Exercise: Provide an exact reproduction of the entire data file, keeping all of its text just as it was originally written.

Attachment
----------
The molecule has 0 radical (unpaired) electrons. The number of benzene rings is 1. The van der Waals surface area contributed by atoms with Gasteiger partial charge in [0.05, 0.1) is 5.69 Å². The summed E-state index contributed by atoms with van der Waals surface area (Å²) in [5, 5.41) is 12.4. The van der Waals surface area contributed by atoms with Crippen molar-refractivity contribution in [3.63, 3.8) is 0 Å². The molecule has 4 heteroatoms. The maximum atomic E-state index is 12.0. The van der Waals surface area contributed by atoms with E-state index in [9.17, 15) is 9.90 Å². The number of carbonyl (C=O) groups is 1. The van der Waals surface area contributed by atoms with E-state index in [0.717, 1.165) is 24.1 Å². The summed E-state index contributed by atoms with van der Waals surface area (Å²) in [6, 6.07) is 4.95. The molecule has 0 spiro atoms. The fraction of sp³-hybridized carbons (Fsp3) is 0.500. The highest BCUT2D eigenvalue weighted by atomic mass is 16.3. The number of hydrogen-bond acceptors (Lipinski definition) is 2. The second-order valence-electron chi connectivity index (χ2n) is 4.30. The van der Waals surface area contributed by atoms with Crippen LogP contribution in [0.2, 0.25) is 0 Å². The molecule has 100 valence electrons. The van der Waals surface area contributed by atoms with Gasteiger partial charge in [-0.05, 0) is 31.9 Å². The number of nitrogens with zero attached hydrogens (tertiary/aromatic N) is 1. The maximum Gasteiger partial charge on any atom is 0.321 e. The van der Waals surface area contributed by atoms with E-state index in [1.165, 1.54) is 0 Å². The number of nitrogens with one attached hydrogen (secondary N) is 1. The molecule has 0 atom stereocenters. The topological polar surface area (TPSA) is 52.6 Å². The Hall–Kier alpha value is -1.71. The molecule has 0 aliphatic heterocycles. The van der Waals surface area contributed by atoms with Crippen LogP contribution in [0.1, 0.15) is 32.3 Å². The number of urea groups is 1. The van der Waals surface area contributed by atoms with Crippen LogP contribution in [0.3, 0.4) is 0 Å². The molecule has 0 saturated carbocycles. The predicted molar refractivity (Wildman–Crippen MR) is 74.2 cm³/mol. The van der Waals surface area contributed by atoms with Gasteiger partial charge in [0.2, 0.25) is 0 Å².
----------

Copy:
The molecule has 0 radical (unpaired) electrons. The number of benzene rings is 1. The van der Waals surface area contributed by atoms with Gasteiger partial charge in [0.05, 0.1) is 5.69 Å². The summed E-state index contributed by atoms with van der Waals surface area (Å²) in [5, 5.41) is 12.4. The van der Waals surface area contributed by atoms with Crippen molar-refractivity contribution in [3.63, 3.8) is 0 Å². The molecule has 4 heteroatoms. The maximum atomic E-state index is 12.0. The van der Waals surface area contributed by atoms with E-state index in [9.17, 15) is 9.90 Å². The number of carbonyl (C=O) groups is 1. The van der Waals surface area contributed by atoms with E-state index in [0.717, 1.165) is 24.1 Å². The summed E-state index contributed by atoms with van der Waals surface area (Å²) in [6, 6.07) is 4.95. The molecule has 0 spiro atoms. The fraction of sp³-hybridized carbons (Fsp3) is 0.500. The highest BCUT2D eigenvalue weighted by atomic mass is 16.3. The number of hydrogen-bond acceptors (Lipinski definition) is 2. The second-order valence-electron chi connectivity index (χ2n) is 4.30. The van der Waals surface area contributed by atoms with Crippen LogP contribution in [0.2, 0.25) is 0 Å². The molecule has 100 valence electrons. The van der Waals surface area contributed by atoms with Gasteiger partial charge in [-0.05, 0) is 31.9 Å². The number of nitrogens with zero attached hydrogens (tertiary/aromatic N) is 1. The maximum Gasteiger partial charge on any atom is 0.321 e. The van der Waals surface area contributed by atoms with E-state index in [1.165, 1.54) is 0 Å². The number of nitrogens with one attached hydrogen (secondary N) is 1. The molecule has 0 atom stereocenters. The topological polar surface area (TPSA) is 52.6 Å². The Hall–Kier alpha value is -1.71. The molecule has 0 aliphatic heterocycles. The van der Waals surface area contributed by atoms with Crippen LogP contribution in [0.1, 0.15) is 32.3 Å². The number of urea groups is 1. The van der Waals surface area contributed by atoms with Crippen LogP contribution in [0.3, 0.4) is 0 Å². The molecule has 0 saturated carbocycles. The predicted molar refractivity (Wildman–Crippen MR) is 74.2 cm³/mol. The van der Waals surface area contributed by atoms with Gasteiger partial charge in [0.2, 0.25) is 0 Å².